The balance of power in Parliament could be tipped by a by-election in a quiet corner of mid-Wales today.
In fact, with Prime Minister Boris Johnson seemingly heading towards a no-deal Brexit despite widespread opposition from ministers, the result of the vote in Brecon and Radnorshire could prove pivotal in British politics.
The constituency, in Powys, is now a “crucible for a much bigger fight – between Remainers and Leavers, and those seeking to further disrupt the Conservative Party’s mandate and those who need it shored up for battles to come”, says Wales Online.
Voting closes tonight at 10pm, with the result expected to be announced in the early hours of tomorrow morning.
Why is the by-election taking place?
The by-election was triggered in June, when Chris Davies – who had held the seat for the Conservatives since the 2015 general election – became the second member of parliament to be unseated by his constituents under new rules introduced by the coalition government in 2015.
A recall petition was launched after Davies leaded guilty in March to two counts of making false expenses claims, the BBC said. He was fined £1,500 and ordered to complete 50 hours of community service.
Davies has decided to fight to regain his seat and is standing for the Conservatives again.
Why does the vote result matter?
It is Johnson’s “first electoral test”, says the London Evening Standard, noting that if the Tories fail to retain the seat it would be “increasingly difficult for the Government of the day to pass its will”.
The Tory working majority in the House of Commons was reduced to just two last week, when Conservative MP Charlie Elphicke had the whip withdrawn after it was announced he is to be prosecuted for three counts of alleged sexual assault relating to two women, The Times reports. Elphicke denies the allegations.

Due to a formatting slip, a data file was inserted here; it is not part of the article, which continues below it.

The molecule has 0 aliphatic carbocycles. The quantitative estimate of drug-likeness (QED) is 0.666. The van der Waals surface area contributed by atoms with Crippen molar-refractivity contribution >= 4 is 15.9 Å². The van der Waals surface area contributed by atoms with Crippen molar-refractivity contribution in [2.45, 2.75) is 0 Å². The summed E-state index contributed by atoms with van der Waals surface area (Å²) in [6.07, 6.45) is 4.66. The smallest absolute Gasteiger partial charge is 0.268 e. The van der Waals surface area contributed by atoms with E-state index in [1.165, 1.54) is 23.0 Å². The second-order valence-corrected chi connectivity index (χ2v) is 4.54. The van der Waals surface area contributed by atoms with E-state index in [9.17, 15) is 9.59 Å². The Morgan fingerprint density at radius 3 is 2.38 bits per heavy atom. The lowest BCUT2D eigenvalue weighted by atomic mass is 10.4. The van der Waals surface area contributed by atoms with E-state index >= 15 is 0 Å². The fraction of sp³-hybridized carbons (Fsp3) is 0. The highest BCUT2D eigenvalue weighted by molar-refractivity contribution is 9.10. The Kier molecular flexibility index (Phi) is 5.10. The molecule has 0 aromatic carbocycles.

If the Conservatives lose Brecon and Radnorshire, they will be left with a working majority of just one – and at least two Tory MPs have pledged to vote against a no-deal Brexit, given the opportunity. In any case, the party’s control of Parliament depends on the support of the Democratic Unionist Party (DUP).
This electoral arithmetic has not gone unnoticed by Welsh nationalists Plaid Cymru, or by the Greens in Wales. Both parties have decided not to contest the election, instead endorsing the Liberal Democrats, in a bid to help defeat the Conservatives.
The decision came after Plaid Cymru leader Adam Price called for all the pro-Remain Welsh parties to work together.
Who is standing?
The parties and candidates standing in Brecon and Radnorshire are:
- Chris Davies, Welsh Conservatives
- Tom Davies, Welsh Labour
- Jane Dodds, Welsh Liberal Democrats
- Des Parkinson, Brexit Party
- Liz Phillips, UKIP
- Lady Lily The Pink, Official Monster Raving Loony Party
Who is likely to win?
Jane Dodds of the Lib Dems has been the consistent favourite. Wales Online reported on Friday that the latest poll results from Number Cruncher Politics and Electoral Calculus still suggest she will take the seat from the Tories.
However, it is possible that Nigel Farage’s Brexit Party could emerge victorious with its first MP. In the 2016 EU referendum, 52% of voters in Brecon and Radnorshire backed Leave, says The Guardian.
The newspaper notes that Dodds has avoided Brexit debates on the campaign trail, instead “restricting herself to discussing the perils of no deal and its effect on the constituency’s sheep farming and automotive workers”.
All the same, the Lib Dems are “outwardly confident of taking the seat”, The Guardian concludes.